US Presidential election newsSanders wins West Virginia Clinton wins Nebraska: Bernie Sanders has won the West Virginia Democratic primary. With 97 percent of precincts reporting, Sanders has 51 percent of the vote, compared to Hillary Clinton’s 36 percent. The win give Sanders at least 16 delegates, to Clinton’s 11. Nebraska Democrats also voted in that state’s primary on Tuesday, though all the delegates were awarded in Democratic caucuses in March. Clinton lost the caucus by 14 points, but won Tuesday’s primary by about an equal margin, earning zero delegates but the consolation prize of “Nebraska bragging rights,” as the Omaha World-Herald put it. NBC News, Omaha World-Herald via The Week

GOP primaries: With no opposition, Donald Trump is the projected winner of the Nebraska and West Virginia Republican primaries. His final two rivals, Ted Cruz and John Kasich, exited the race last week. In West Virginia, with 96 percent of precincts reporting, Trump has 77 percent of the vote, compared to Cruz with 9 percent and Kasich with 7 percent. In Nebraska, with 95 percent of precincts reporting, Trump has 61 percent of the vote, followed by Cruz with 19 percent and Kasich with 11 percent. NBC News via The Week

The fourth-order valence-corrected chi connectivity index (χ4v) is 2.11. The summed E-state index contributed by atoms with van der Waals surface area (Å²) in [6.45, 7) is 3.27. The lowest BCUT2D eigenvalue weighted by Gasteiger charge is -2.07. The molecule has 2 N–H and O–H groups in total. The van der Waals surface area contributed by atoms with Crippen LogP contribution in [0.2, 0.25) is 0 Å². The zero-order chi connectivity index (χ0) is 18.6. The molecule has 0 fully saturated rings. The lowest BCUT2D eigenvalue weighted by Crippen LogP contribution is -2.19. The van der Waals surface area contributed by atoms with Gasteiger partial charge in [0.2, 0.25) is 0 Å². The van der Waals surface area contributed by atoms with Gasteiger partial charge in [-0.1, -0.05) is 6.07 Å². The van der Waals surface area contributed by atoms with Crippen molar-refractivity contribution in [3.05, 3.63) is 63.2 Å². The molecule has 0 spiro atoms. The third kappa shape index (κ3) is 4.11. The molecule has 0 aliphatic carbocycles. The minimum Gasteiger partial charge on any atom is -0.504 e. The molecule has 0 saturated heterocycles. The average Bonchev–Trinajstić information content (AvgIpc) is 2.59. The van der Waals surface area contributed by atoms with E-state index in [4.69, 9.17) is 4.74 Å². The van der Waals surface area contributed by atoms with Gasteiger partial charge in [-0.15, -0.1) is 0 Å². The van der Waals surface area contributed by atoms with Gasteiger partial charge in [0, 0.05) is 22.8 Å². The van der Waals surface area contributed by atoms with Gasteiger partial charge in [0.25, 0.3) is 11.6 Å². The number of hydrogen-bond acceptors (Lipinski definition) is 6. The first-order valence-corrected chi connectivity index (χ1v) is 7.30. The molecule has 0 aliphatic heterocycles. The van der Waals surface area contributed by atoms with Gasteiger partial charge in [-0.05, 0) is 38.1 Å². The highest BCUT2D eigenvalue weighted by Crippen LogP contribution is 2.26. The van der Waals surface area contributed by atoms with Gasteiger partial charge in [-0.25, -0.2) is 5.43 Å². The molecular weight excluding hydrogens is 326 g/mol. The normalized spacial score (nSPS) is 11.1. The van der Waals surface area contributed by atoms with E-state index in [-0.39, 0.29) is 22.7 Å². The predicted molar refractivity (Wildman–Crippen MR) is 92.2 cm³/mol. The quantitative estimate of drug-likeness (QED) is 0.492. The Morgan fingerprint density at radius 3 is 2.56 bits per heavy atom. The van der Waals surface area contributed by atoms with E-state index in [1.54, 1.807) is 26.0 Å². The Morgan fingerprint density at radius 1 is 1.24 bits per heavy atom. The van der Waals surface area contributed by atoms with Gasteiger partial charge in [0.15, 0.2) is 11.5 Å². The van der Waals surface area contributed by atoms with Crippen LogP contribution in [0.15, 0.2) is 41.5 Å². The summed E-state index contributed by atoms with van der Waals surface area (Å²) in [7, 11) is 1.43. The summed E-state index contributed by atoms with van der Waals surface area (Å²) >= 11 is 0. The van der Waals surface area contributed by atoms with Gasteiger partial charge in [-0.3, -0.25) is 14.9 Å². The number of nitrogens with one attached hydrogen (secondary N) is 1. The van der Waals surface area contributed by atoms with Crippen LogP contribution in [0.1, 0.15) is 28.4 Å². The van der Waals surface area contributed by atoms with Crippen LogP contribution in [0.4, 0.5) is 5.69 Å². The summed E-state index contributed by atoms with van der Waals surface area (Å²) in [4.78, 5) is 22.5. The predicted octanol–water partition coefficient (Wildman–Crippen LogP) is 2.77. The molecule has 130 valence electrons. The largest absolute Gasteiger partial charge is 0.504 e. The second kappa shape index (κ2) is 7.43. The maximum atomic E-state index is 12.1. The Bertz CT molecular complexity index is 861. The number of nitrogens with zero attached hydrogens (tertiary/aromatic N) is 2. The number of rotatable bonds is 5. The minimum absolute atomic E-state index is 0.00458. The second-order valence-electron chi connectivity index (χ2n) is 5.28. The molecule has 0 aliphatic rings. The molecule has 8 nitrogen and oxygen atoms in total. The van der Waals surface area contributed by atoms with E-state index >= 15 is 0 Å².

Trump Clinton close in 3 key States: New US political surveys show Donald Trump and Hillary Clinton, are locked in tight contests in three battleground states that could control the outcome of the November election. Clinton continues to hold about a 6-percentage-point national lead over Trump. But Tuesday’s Quinnipiac University polls in the eastern state of Pennsylvania, neighboring Ohio and the southeastern state of Florida show voters closely divided in all three, where US presidential elections are often decided. VOA